As it turns out, it took a while (months) for me to break through my haze of unhelpful negativity and change my thinking. Part of it involved realizing that my two choices for my life are not: 1) wearing yoga pants and eating bonbons as I watch Wheel of Fortune (or the foreign equivalent thereof) or 2) wearing a power suit and pearls as I claw my way to the top of Big Law, leaving a trail of crying paralegals in my wake. (Oh.) Part of it also involved embracing the fact that, actually, I don’t really even like being a lawyer. What I love to do and have always loved to do is write, and a year and a half abroad might be the perfect opportunity for me to actually give the whole professional writing thing an honest-to-goodness shot. Huh.
This shift in thinking was also influenced by the movie Julie & Julia. There is a really wonderful scene in that movie where Julia Child has just moved to Paris with her husband, Paul. They’re sitting in a red-leather booth in a Paris restaurant, tucking into something delectable, when Julia, cutting her food agitatedly, asks Paul, “What should I do, do you think?” She muses that she doesn’t want to return to government work and thinks she really ought to find something to do. “Wives don’t do anything here,” she says. “That’s not me.” Of course, we know what Julia Child ended up doing in Paris. She found something she loved and created an amazing career for herself at a time where that type of initiative was not expected of wives. The world was truly her (buttery, delicious) oyster.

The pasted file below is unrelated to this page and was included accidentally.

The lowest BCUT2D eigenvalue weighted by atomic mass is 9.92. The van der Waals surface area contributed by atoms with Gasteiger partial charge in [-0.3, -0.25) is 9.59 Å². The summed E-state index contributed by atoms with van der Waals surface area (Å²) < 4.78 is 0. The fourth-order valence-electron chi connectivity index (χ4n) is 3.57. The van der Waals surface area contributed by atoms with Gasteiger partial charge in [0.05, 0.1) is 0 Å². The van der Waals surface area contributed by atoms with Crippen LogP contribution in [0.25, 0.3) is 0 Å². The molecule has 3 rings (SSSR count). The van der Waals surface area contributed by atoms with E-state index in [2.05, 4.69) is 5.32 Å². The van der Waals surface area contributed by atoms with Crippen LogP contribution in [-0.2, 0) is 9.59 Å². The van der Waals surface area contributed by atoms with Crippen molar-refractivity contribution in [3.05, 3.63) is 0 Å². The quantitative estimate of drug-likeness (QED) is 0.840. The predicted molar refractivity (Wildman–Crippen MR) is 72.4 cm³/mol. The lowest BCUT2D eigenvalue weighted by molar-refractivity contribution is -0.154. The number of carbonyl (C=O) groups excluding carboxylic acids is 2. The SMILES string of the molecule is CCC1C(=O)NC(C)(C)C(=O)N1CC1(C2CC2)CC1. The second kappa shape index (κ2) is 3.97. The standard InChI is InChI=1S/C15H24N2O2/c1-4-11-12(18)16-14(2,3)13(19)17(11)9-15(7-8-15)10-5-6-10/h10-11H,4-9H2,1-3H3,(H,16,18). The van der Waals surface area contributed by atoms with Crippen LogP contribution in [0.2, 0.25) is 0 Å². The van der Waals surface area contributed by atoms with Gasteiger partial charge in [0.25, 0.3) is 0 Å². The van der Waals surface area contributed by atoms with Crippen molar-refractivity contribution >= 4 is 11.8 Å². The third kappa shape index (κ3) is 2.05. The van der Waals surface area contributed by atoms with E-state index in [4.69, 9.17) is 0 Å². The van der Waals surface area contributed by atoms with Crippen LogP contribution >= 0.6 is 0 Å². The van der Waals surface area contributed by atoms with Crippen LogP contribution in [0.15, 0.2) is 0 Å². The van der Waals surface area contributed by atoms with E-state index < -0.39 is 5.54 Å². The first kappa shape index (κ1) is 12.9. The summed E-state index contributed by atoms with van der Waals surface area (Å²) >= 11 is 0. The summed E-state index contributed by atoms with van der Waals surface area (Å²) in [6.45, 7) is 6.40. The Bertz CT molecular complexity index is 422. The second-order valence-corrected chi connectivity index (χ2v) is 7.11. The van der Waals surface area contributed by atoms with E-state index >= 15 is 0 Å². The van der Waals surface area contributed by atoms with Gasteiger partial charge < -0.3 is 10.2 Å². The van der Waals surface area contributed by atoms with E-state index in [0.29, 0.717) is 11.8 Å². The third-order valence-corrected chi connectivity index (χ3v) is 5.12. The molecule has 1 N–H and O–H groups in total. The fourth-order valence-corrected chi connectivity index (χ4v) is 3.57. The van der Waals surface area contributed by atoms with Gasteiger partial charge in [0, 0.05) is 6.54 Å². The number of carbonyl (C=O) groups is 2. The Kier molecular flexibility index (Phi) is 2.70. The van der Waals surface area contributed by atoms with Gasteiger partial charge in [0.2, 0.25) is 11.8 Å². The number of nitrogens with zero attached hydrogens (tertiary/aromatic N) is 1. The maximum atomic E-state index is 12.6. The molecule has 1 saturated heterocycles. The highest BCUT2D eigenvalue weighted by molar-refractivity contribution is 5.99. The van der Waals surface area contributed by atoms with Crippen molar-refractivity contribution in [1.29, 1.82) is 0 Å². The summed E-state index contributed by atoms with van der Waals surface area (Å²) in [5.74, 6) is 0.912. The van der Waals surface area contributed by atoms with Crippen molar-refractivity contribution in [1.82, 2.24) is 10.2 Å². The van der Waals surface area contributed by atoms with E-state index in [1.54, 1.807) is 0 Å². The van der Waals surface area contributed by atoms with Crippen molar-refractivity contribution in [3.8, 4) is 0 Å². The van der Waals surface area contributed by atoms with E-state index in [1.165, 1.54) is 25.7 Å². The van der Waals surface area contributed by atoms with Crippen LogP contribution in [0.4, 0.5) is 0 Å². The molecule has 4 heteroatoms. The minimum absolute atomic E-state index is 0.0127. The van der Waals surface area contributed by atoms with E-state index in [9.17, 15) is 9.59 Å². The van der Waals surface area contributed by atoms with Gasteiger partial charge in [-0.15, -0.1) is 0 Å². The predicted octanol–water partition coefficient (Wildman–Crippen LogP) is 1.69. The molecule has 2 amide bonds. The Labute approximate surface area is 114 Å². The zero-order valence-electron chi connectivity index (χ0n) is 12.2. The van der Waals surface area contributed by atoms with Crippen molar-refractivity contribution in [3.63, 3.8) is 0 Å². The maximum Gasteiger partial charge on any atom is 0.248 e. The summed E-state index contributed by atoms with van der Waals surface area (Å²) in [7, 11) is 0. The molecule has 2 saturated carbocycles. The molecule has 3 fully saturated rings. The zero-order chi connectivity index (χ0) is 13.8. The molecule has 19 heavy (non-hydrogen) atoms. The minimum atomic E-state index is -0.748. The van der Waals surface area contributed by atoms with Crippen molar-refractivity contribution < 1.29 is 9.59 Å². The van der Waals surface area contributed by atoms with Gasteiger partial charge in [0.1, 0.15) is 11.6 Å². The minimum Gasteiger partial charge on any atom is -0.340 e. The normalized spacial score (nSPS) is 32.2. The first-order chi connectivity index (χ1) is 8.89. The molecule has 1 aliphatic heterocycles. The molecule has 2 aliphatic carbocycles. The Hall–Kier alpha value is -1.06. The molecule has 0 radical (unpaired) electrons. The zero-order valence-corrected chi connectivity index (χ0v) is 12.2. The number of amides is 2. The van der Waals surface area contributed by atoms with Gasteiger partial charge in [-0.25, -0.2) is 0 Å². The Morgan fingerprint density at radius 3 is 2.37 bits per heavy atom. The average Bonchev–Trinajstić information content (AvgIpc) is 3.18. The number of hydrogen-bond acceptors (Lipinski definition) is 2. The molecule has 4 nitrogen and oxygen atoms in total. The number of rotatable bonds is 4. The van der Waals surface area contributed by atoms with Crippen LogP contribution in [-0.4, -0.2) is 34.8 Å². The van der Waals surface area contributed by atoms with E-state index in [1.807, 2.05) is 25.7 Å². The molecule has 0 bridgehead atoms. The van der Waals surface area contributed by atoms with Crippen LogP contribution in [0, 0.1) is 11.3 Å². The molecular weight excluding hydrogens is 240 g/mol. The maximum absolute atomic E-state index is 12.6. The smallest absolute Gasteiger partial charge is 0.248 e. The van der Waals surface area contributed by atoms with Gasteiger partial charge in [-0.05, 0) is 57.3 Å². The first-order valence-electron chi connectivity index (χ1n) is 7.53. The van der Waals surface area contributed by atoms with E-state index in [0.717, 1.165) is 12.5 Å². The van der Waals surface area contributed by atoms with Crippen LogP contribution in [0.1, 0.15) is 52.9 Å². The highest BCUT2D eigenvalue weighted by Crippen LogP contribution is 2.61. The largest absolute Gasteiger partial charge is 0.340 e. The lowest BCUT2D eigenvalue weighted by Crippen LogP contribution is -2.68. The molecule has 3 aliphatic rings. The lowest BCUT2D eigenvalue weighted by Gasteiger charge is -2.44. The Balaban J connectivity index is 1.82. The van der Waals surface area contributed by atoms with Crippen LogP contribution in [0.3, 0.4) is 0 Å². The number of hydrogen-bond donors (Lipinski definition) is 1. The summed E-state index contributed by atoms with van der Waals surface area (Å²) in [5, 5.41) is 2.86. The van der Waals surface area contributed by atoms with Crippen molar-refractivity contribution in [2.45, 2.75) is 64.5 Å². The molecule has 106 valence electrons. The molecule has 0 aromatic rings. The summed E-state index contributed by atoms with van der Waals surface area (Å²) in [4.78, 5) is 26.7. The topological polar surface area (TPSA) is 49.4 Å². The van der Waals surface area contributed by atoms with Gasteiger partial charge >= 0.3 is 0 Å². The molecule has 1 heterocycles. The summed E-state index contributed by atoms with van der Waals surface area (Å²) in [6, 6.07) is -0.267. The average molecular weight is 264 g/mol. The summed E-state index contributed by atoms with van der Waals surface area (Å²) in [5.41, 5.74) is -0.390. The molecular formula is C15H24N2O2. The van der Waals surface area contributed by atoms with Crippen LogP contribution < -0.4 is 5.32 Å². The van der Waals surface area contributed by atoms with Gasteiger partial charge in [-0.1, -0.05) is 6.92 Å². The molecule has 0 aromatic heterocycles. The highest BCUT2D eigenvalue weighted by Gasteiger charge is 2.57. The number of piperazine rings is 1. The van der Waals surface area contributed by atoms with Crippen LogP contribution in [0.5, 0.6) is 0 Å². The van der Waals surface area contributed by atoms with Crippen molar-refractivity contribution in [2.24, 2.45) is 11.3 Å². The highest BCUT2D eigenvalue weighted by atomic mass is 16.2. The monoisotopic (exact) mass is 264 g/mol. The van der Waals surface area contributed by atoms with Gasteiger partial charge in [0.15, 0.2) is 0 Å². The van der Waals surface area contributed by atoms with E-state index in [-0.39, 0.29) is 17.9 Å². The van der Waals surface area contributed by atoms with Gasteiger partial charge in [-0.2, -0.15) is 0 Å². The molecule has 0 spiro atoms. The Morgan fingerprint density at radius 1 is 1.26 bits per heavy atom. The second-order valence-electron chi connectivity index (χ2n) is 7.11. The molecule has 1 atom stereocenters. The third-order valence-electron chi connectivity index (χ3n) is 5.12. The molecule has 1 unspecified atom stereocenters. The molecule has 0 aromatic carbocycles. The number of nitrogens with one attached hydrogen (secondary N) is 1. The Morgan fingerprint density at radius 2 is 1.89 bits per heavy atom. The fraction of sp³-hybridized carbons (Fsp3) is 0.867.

What I’ve finally realized, thanks to chats with wise people, self-reflection, and Julie & Julia, is the following: My career does not need to fail if I don’t want it to. I do not need to strap on a permanent pair of yoga pants (unless I want to). And I do not need to martyr myself on a pyre of self-pity. Instead, I can use our time abroad as a springboard for making the huge (and, yes, scary) leap into something I’ve always wanted to do. As I contemplate the same question that Julia faced (“What should I do?”), I vow to Julia Child the crap out of any situation I’m thrown into and embrace living abroad with my husband as what it should be: an opportunity for me and a fantastic adventure for us.